The Untamed/14

From Wikisource
Jump to navigation Jump to search


DELILAH


Haines muttered at Kate's ear: "This is the man. Now keep up your courage."

"He doesn't like this," went on Haines in the same muffled voice, "but when he understands just why you're here I think he'll be as glad as any of us."

Silent beckoned to him and he went to the chief.

"What about the girl?" asked the big fellow curtly.

"Didn't Rhinehart tell you?"

"Rhinehart's a fool and so are the rest of them. Have you gone loco too, Haines, to let a girl come here?"

"Where's the harm?"

"Why, damn it, she's marked every man here."

"I let her in because she is trying to get hold of Whistling Dan."

"Which no fool girl c'n take that feller off the trail. Nothin' but lead can do that."

"I tell you," said Haines, "the boy's in love with her. I watched them at Morgan's place. She can twist him around her finger."

A faint light broke the gloom of Silent's face.

"Yaller hair an' blue eyes. They c'n do a lot. Maybe you're right. What's that?" His voice had gone suddenly husky.

A russet moon pushed slowly up through the trees. Its uncertain light fell across the clearing. For the first time the thick pale smoke of the fire was visible, rising straight up until it cleared the tops of the willows, and then caught into swift, jagging lines as the soft wind struck it. A coyote wailed from the distant hills, and before his complaint was done another sound came through the hushing of the willows, a melancholy whistling, thin with distance.

"We'll see if that's the man you want," suggested Haines.

"I'll go along," said Shorty Rhinehart.

"And me too," said a third. The whole group would have accompanied them, but the heavy voice of Jim Silent cut in: "You'll stay here, all of you except the girl and Lee."

They turned back, muttering, and Kate followed Haines into the willows.

"Well?" growled Bill Kilduff.

"What I want to know—" broke in Terry Jordan.

"Go to hell with your questions," said Silent, "but until you go there you'll do what I say, understand?"

"Look here, Jim," said Hal Purvis, "are you a king an' we jest your slaves, maybe?"

"You're goin' it a pile too hard," said Shorty Rhinehart.

Every one of these speeches came sharply out while they glared at Jim Silent. Hands were beginning to fall to the hip and fingers were curving stiffly as if for the draw. Silent leaned his broad shoulders against the side of his roan and folded his arms. His eyes went round the circle slowly, lingering an instant on each face. Under that cold stare they grew uneasy. To Shorty Rhinehart it became necessary to push back his hat and scratch his forehead. Terry Jordan found a mysterious business with his bandana. Every one of them had occasion to raise his hand from the neighbourhood of his six-shooter. Silent smiled.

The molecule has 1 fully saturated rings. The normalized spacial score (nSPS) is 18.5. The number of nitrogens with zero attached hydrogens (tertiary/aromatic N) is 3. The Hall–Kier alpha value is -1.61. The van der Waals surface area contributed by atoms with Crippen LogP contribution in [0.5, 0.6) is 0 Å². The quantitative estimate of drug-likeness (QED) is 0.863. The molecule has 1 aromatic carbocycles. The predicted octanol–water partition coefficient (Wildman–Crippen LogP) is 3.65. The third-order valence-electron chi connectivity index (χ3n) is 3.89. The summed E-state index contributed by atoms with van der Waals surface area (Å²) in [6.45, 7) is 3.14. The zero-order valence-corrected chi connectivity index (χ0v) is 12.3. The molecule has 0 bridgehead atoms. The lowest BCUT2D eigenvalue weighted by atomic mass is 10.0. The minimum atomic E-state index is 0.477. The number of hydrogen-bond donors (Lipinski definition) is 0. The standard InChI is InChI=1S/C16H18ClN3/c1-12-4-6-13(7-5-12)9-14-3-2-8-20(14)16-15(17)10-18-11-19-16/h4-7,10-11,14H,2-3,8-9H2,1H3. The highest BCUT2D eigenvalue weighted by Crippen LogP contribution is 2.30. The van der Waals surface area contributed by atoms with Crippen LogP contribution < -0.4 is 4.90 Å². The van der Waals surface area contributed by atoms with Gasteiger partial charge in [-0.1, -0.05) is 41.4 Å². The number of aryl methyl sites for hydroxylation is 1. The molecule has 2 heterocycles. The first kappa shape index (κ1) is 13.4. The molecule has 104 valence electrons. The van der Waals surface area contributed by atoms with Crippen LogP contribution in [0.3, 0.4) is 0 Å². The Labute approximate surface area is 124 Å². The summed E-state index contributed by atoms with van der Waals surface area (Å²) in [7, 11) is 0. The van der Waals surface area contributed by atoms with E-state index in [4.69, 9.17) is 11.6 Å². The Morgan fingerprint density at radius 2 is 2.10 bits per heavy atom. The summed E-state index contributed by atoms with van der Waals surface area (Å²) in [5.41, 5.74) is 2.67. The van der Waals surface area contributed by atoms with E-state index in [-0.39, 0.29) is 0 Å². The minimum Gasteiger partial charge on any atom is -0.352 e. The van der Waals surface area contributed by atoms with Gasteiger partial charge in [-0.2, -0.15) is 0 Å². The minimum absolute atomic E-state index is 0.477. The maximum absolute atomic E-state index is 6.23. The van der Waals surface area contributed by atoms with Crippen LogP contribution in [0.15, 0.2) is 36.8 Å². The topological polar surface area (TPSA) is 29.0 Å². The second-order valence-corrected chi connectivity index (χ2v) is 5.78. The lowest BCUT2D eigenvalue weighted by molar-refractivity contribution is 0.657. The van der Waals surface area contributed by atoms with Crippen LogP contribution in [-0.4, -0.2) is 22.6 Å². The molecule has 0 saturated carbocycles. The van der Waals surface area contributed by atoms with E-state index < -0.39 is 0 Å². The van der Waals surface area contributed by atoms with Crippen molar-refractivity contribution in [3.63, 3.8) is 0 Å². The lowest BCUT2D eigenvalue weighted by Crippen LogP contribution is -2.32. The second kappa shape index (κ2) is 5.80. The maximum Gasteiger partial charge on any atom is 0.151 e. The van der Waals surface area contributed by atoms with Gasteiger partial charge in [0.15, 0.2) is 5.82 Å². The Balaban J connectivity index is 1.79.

"A fine, hard crew you are," he said sarcastically at last. "A great bunch of lone riders, lettin' a slip of a yaller-haired girl make fools of you. You over there—you, Shorty Rhinehart, you'd cut the throat of a man that looked crosswise at the Cumberland girl, wouldn't you? An' you, Purvis, you're aching to get at me, ain't you? An' you're still thinkin' of them blue eyes, Jordan?"

Before any one could speak he poured in another volley between wind and water: "One slip of a girl can make fools out of five lone riders? No, you ain't lone riders. All you c'n handle is hobby hosses!"

"What do you want us to do?" growled swarthy Bill Kilduff.

"Keep your face shut while I'm talkin', that's what I want you to do!"

There was a devil of rage in his eyes. His folded arms tugged at each other, and if they got free there would be gun play. The four men shrank, and he was satisfied.

"Now I'll tell you what we're goin' to do," he went on. "We're goin' out after Haines an' the girl. If they come up with this Whistlin' Dan we're goin' to surround him an' fill him full of lead, while they're talkin'."

"Not for a million dollars!" burst in Hal Purvis.

"Not in a thousan' years!" echoed Terry Jordan.

Silent turned his watchful eyes from one to the other. They were ready to fight now, and he sensed it at once.

"Why?" he asked calmly.

"It ain't playin' square with the girl," announced Rhinehart.